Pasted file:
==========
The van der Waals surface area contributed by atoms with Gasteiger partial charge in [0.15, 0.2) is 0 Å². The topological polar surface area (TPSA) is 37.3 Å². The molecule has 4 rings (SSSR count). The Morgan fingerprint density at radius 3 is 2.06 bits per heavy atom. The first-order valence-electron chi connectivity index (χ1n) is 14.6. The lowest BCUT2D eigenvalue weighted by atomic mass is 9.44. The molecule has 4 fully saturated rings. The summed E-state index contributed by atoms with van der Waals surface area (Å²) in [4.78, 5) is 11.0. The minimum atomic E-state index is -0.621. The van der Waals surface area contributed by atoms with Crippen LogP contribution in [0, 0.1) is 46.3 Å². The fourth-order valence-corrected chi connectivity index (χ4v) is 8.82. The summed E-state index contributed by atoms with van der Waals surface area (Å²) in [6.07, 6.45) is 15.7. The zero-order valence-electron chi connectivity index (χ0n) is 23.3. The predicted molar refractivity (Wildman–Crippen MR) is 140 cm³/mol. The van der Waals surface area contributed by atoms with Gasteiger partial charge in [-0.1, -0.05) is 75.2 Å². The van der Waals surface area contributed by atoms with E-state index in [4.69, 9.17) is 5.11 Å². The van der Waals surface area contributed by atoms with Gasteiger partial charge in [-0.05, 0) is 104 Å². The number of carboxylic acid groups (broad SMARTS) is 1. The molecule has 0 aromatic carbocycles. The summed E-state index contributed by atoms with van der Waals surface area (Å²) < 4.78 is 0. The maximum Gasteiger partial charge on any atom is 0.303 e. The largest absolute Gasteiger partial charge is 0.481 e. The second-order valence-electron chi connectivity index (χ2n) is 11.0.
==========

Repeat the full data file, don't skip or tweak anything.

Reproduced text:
The van der Waals surface area contributed by atoms with Gasteiger partial charge in [0.15, 0.2) is 0 Å². The topological polar surface area (TPSA) is 37.3 Å². The molecule has 4 rings (SSSR count). The Morgan fingerprint density at radius 3 is 2.06 bits per heavy atom. The first-order valence-electron chi connectivity index (χ1n) is 14.6. The lowest BCUT2D eigenvalue weighted by atomic mass is 9.44. The molecule has 4 fully saturated rings. The summed E-state index contributed by atoms with van der Waals surface area (Å²) in [4.78, 5) is 11.0. The minimum atomic E-state index is -0.621. The van der Waals surface area contributed by atoms with Crippen LogP contribution in [0, 0.1) is 46.3 Å². The fourth-order valence-corrected chi connectivity index (χ4v) is 8.82. The summed E-state index contributed by atoms with van der Waals surface area (Å²) in [6.07, 6.45) is 15.7. The zero-order valence-electron chi connectivity index (χ0n) is 23.3. The predicted molar refractivity (Wildman–Crippen MR) is 140 cm³/mol. The van der Waals surface area contributed by atoms with Gasteiger partial charge in [-0.1, -0.05) is 75.2 Å². The van der Waals surface area contributed by atoms with E-state index in [4.69, 9.17) is 5.11 Å². The van der Waals surface area contributed by atoms with Gasteiger partial charge in [-0.05, 0) is 104 Å². The number of carboxylic acid groups (broad SMARTS) is 1. The molecule has 0 aromatic carbocycles. The summed E-state index contributed by atoms with van der Waals surface area (Å²) < 4.78 is 0. The maximum Gasteiger partial charge on any atom is 0.303 e. The largest absolute Gasteiger partial charge is 0.481 e. The second-order valence-electron chi connectivity index (χ2n) is 11.0.